Dane Eyerly said that he realized that the time he and his wife, Deena, spent with their kids at home was not enough.
Due to their schedules, they could only spend two hours per day together. So, they gave up urban life to explore the possibility of nomadic living.
So, he converted a double-decker bus into their new home to do this.
Dane’s home office and cockpit are in the front of the bus. Their new nomadic existence is ideally suited to his software career and ability to work from home.
Inside is a full farm-house style kitchen on board, complete with a huge refrigerator, freezer, two-burner stove, oven, and a full-size 30-inch kitchen sink.
Dane said that most cooking is done outside using their Instapot, so the size of their stove inside the bus is enough.
A little further is a dining room that can accommodate a family of eight, and its tables fold from behind the seating area.
Dane’s double-decker bus has plenty of natural light.
“One of the things we really love about this space is really all the windows. The giant windows were one of the reasons why we bought the bus in the first place,” he said.
The bus has two separate toilets to ensure everyone can access it anytime.
It also has one full-size shower with cedar walls.
They have a ventless washing and dryer set on the bus’s upper deck. They also have a unique device called a Sweepovac that vacuums up all the dirt and dust that builds up inside the bus instead of sweeping it outside.
One side of the upper deck has the kids’ bunk beds. Each of them has a bunk bed that they can personalize.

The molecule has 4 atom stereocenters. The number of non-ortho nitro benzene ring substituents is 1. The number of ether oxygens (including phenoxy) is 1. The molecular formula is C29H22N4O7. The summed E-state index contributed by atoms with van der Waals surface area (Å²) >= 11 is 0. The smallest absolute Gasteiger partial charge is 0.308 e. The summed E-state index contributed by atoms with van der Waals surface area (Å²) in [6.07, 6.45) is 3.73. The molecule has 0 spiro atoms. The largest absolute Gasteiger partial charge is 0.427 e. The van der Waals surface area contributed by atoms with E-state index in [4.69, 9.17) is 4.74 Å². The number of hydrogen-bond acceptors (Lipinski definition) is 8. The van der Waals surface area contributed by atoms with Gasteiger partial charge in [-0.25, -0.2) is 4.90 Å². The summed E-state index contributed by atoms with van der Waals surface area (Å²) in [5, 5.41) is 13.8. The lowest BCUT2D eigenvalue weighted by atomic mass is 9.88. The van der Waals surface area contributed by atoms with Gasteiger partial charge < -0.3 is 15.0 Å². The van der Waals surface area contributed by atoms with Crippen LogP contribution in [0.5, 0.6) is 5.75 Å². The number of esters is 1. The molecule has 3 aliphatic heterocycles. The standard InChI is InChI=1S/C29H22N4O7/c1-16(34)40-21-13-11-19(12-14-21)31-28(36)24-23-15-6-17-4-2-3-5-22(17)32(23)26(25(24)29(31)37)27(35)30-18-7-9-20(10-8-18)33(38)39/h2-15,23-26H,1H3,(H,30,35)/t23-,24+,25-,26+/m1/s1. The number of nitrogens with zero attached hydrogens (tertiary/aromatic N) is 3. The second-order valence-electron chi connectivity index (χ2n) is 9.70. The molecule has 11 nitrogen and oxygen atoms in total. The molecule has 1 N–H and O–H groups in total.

The space at the back of the bus is where the kids keep their stuff, like school supplies.
On another side is the couple’s king-size bed, which doubles as a play area for kids during the day.
It has collapsible walls that give them privacy and covers the bed when unused.
Between the rooms is the living space with more seating and a folding table like the dining area.
The family uses it as a study area and for fun activities like board games.
Meanwhile, the roof deck is one of the best parts of their double-decker bus.
A guardrail was installed to make it more secure, and boat decking was installed to prevent people from slipping.
Moreover, the bus has four 355-watt solar panels, which are helpful when a family decides to go off the grid, AutoEvolution noted.
They enjoy spending time there as a family and using it for fun activities like movie nights.
Outside, the bus is painted plain gray, but Dane said to put graphics and stuff to make it look more like an RV rather than a bus.
He also said that he spent $10,000 to replace all eight tires since the bus has old tires with some sidewall cracking.
The bus has a 70-gallon tank for black water and two-75-gallon tanks for fresh water.
Aside from the solar panels on the roof deck, the double-decker bus also carries eight lithium-ion batteries and a 6000-watt inverter. It also has a generator in case they need it but have never used it.
The bus can also hook up to outside water and energy sources.
“The real reason we wanted to try something new, so drastically different from something we’ve done before, is we felt so tied down to chasing money for happiness. Thinking the more money we made, the better job title I had, and the happier we would be. But ultimately, chasing that money meant more time spent away from the family,” Dane explained.
Take a tour of Dane’s double-decker bus home below: